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Clin Should Elbow. 2016 Mar;19(1):8-14. English. Original Article. https://doi.org/10.5397/cise.2016.19.1.8
Rhee YG , Cho NS , Cho SW , Song JH .
Department of Orthopedic Surgery, College of Medicine, Kyung Hee University, Seoul, Korea. shoulderrhee@hanmail.net
Abstract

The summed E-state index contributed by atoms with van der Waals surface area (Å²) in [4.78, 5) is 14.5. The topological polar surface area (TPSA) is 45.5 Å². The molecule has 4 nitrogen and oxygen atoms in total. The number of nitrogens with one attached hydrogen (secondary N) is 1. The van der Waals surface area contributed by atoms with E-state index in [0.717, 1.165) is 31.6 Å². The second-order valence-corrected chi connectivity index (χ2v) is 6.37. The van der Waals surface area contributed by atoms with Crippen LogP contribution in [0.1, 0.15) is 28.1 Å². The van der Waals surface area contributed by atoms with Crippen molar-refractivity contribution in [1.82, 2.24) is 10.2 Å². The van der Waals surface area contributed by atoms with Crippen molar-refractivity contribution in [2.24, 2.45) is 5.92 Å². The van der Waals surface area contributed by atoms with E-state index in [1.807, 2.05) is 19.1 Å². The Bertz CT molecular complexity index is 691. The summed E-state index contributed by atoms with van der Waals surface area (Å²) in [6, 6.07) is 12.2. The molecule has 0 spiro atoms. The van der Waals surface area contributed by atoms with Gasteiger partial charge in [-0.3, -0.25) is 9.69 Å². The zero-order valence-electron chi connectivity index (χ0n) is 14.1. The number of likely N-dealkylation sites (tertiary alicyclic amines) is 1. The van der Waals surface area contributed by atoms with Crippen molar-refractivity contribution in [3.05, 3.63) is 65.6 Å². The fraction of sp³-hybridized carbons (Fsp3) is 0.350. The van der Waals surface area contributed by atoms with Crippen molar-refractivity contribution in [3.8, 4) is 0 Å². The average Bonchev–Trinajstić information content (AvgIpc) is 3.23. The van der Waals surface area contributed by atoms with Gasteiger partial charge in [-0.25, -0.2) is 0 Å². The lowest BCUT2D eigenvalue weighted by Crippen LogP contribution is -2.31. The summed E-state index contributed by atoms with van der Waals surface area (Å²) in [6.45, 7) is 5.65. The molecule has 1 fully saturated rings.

BACKGROUND: The purpose of this study was to investigate the difference between two nailing approaches of intramedullary screw fixation, the retrograde nailing versus the anterograde nailing, on the radiological and clinical outcomes in patients with clavicle shaft fractures. METHODS: From April 2002 to August 2014, we enrolled a total of 22 patients with clavicle shaft fractures to participate in this study. Twelve patients received retrograde intramedullary nailing and 10 received anterograde nailing. The average duration of follow-up was 12 months. In all the patients, we took follow-up radiographs of the anteroposterior and the axial views to assess the postoperative radiological outcomes. We measured the visual analogue scale (VAS) score, American Shoulder and Elbow Surgeons (ASES) score, and the range of motion (ROM). RESULTS: Clinically, we did not find a statistically significant difference in the retrograde group and the anterograde group in terms of the duration to bone union, the VAS score the ASES score and the ROMs. Radiologically, we found that the difference in the clavicle shortening of the affected arm and the unaffected arm did not show a statistically significant difference at the immediate postoperative assessment. we found that the difference in the clavicle shortening of the affected arm between the immediate postoperative and the final follow-up value did not show a statistically significant difference. CONCLUSIONS: We found that both the retrograde nailing and the anterograde nailing gave a favorable outcome for clavicle shaft fractures. Although we saw evidence of clavicle shortening after intramedullary screw fixation, this was not a factor that influenced clinical outcome.

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